Cranky
Goat

Cranky_goat_cheese_maker

Hellene and Simon Lamb started production at Cranky Goat in April 2014.

From the outset they designed it as a family business to last generations, and their daughter Hannah leads their marketing. You can find them at the top of the Mahakipawa arm, near Linkwater in the spectacular Marlborough Sounds. After a career in the RAF and RNZAF, Simon started experimenting with his neighbour’s goat milk as a hobby, looking to emulate the family’s favourite French styles. It wasn’t long before they built a little factory on their quarter acre section and the word got out.

They are an archetypical artisan cheesemaker, using minimal processing and traditional methods to turn high quality goat milk from a nearby farm in the Marlborough Sounds into stunningly delicious cheeses. Goat cheese is great for the lactose intolerant, but many of Cranky Goat’s cheeses are crazy creamy and appeal to even those who don’t think they like goat cheese. Like all good artisans, they collaborate with other local artisans e.g.  a washed rind using a local sauvignon blanc, and a cheese using local black garlic.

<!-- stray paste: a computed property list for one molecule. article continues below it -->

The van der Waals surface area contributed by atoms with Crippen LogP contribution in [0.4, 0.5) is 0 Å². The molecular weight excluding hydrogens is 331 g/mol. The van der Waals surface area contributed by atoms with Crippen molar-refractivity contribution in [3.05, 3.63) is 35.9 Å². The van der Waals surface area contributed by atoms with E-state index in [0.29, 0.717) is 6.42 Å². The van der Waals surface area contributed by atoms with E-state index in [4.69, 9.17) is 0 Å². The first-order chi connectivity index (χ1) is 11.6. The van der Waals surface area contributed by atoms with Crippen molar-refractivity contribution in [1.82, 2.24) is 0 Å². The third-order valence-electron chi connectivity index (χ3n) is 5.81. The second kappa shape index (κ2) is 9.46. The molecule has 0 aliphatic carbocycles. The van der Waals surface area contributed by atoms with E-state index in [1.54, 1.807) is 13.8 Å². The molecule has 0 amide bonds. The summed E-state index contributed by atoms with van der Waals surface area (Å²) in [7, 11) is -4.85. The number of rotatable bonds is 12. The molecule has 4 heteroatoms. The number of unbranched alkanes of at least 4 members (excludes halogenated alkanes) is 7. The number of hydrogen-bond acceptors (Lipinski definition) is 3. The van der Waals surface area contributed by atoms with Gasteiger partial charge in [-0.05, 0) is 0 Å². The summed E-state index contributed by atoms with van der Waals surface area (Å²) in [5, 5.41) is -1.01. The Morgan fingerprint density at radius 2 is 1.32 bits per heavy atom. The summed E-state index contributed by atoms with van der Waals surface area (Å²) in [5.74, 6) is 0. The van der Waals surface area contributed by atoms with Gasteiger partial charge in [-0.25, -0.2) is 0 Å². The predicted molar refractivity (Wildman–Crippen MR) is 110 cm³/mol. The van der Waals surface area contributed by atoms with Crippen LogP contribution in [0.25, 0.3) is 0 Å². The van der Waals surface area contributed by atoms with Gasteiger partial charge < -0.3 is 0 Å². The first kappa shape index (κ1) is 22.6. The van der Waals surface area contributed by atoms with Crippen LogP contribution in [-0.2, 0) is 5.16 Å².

The goats dry off over winter, so they only make goat milk cheese from September to May. Not wanting to disappoint their fans desperate for their fix of cheese made by these innovative cheesemakers, they also established their Mooody Cow brand in 2020. Mooody Cow cheeses are also made by traditional French methods using A2 milk from Nelson. They make a variety of soft cow’s milk cheeses, including smoked and flavoured, and some firm styles. They are each superb examples of their style, with a distinctive twist of their own.

Their cheeses have won lots of awards, and given their track record of consistently high production standards matched with relentless innovation, they’ll win lots more in the years to come.

For a small operation they make a wide variety of styles, including French chevre and camembert, Greek Feta and Labneh, Spanish Manchego, and the Welsh Caerphilly. They use vegetarian rennet, and all cheeses are made in handcrafted small batches.

Where do these cheeses
come from?

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